Friday, April 7, 2017


Continuing our theme of Adoration, I noted in In SInu Jesu, that the author on occasion mentions a Benedictine nun I had not heard about, and since she plays an important role in this new Benedictine monastery, dedicated to Adoration, I decided I had better check her out.

MOTHER MECTILDE (Catherine)  de BAR was  born at Saint–Dié in Lorraine (France) in 1614 to a family of the lesser nobility. According to Prior  Mark of Silverstream she deserves to be universally known in the Church. “She is a woman of the stature of a Gertrude the Great, of a Teresa of Avila, and of a Marie de l’Incarnation. Mother Mectilde’s  life and mission are a vivid and compelling demonstration of the role of women in the Church today and in every age. Her writings, steeped in Sacred Scripture and in the liturgical tradition that formed her as a Benedictine nun, reveal a woman of profound human insights and of supernatural wisdom.”

When Catherine was 21,  she  joined the Order of the Blessed Virgin of the Annunciation, taking the name Sister Saint-John the Evangelist. In May 1635, she and the nuns of the convent in Bruyères  (NE France) were forced to flee before the Swedish army. Some nuns exhausted by hardships, fell ill with the plague.

In 1639 Mother Mectilde and her Benedictines were among the many refugees of the Thirty Years War in wandering from place to place in search of a home. They sought to arrange for hospitality at the Abbey of Montmartre in Paris but the Lady Abbess refused to receive the homeless Benedictines even though they  professed to the same Rule as her Community. She argued that the admission of strangers into religious houses caused disorder, and that it was better to refuse the nuns hospitality than to have to turn them out later for unsuitable conduct.

Mother Mectilde and Nuns  in Adoration

However, one night the Lady Abbess of Montmartre woke up in a dreadful state of fright. She said that it seemed to her that she saw the Most Holy Virgin and her Divine Son reproaching her for her lack of hospitality to the poor homeless Benedictines and she felt threatened with a rigorous judgment should they, through her fault, perish in their misery and need. The next day the Abbess convened her senior religious who all agreed that they had to execute the manifest will of God, inviting Mother Mectilde and her nuns to return.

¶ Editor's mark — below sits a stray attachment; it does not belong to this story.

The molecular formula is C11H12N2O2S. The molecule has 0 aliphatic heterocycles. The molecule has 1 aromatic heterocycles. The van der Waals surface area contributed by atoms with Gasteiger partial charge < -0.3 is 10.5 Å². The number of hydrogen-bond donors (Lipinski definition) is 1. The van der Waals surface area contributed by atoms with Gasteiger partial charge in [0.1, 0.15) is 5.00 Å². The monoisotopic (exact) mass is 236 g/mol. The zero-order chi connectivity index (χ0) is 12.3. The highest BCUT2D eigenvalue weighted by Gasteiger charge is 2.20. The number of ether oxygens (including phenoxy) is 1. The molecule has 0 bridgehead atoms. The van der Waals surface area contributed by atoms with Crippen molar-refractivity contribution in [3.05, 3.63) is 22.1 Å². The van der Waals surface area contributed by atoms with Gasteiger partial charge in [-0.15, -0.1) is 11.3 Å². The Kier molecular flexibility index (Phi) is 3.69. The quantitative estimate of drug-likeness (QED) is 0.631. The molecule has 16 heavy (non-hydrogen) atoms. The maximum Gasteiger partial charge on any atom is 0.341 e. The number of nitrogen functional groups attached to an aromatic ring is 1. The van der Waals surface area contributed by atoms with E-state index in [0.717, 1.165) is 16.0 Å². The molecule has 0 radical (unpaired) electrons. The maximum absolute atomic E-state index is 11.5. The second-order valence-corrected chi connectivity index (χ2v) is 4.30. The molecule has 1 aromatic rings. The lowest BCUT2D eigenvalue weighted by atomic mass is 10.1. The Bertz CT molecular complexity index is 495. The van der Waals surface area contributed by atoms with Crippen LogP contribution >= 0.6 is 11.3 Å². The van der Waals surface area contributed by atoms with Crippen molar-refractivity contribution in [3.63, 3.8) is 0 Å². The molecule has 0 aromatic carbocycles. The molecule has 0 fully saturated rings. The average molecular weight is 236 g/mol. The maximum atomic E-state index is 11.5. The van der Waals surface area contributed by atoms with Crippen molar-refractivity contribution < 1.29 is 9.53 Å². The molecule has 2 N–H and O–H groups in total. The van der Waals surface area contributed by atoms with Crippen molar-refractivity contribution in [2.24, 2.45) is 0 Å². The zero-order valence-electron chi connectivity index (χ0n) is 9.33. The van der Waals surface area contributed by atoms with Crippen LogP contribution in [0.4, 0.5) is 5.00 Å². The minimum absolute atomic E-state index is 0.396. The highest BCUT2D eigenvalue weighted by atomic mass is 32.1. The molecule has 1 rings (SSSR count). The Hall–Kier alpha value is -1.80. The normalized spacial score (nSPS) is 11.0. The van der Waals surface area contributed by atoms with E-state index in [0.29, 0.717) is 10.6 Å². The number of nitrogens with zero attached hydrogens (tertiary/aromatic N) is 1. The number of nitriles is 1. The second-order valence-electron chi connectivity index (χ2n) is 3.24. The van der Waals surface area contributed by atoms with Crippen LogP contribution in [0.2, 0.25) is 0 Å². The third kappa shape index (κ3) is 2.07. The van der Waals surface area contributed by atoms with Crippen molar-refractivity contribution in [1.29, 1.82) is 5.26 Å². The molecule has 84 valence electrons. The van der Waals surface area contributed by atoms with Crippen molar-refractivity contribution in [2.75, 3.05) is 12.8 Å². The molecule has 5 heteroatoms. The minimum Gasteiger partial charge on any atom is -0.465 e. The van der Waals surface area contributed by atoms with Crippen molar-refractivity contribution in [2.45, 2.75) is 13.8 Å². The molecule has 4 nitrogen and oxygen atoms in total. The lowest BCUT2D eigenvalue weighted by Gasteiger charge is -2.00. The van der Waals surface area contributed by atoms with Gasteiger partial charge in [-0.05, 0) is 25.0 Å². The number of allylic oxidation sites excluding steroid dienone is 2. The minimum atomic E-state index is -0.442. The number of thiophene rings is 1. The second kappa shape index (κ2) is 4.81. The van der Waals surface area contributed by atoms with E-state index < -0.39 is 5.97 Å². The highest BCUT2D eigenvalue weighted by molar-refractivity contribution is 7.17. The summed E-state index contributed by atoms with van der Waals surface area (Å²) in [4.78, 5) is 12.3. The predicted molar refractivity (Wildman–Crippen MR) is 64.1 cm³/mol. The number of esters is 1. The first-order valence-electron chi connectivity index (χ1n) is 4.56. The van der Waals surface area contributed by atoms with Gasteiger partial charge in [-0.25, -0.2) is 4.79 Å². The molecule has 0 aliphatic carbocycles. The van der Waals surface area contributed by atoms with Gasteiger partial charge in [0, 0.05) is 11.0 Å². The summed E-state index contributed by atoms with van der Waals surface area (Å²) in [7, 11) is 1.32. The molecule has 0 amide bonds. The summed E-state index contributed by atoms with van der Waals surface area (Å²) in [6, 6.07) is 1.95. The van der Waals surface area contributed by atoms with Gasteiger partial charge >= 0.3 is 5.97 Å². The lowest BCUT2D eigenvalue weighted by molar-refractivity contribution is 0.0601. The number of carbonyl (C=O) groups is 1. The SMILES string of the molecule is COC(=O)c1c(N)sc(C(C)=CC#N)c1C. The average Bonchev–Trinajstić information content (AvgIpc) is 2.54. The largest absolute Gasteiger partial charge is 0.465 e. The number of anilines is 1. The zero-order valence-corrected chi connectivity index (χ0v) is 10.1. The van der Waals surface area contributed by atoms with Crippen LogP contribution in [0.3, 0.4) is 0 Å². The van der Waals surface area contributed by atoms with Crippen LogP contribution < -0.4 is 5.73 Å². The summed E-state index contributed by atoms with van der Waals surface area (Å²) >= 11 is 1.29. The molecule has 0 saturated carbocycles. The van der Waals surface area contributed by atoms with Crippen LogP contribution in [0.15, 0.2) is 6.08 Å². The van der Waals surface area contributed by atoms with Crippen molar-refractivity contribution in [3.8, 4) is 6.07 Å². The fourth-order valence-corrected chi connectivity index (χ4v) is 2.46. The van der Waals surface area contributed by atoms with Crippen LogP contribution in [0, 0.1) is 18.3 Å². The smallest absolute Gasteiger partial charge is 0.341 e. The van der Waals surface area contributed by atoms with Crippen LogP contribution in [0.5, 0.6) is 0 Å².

In 1654 Mother Mectilde founded the Order of the Benedictine Sisters of Perpetual Adoration of the Most Holy Sacrament  in Paris. This was the first society formally organized for the Perpetual Adoration of the Blessed Sacrament.

Mother Mectilde compares the Benedictine nun (monk) to the Eucharistic Host on several levels. The first level pertains to the qualities of the Host and the Benedictine virtues: the Host is hidden in the tabernacle, and the nun is hidden in the enclosure of the monastery; the Host is silent, and the nun is silent; the Host has no movement in and of itself, the nun has no movement that is not made by obedience; the Host is abandoned to the will of another, the nun is abandoned to the will of God mediated by her abbess. The Host is, to all appearances, powerless, fragile, and perishable; the nun, too, is powerless, fragile, and perishable.

"Mother Mectilde offers a vision of Benedictine life capable of rejuvenating monasticism, especially where it has become institutionalized and listless, with an infusion of Eucharistic vitality. Her commitment to perpetual adoration of the Most Blessed Sacrament corresponds to a contemporary yearning, especially among young people, for a personal, transforming encounter with the Face of God." (Prior Mark of Silverstream, Meath Ireland) 

No comments:

Post a Comment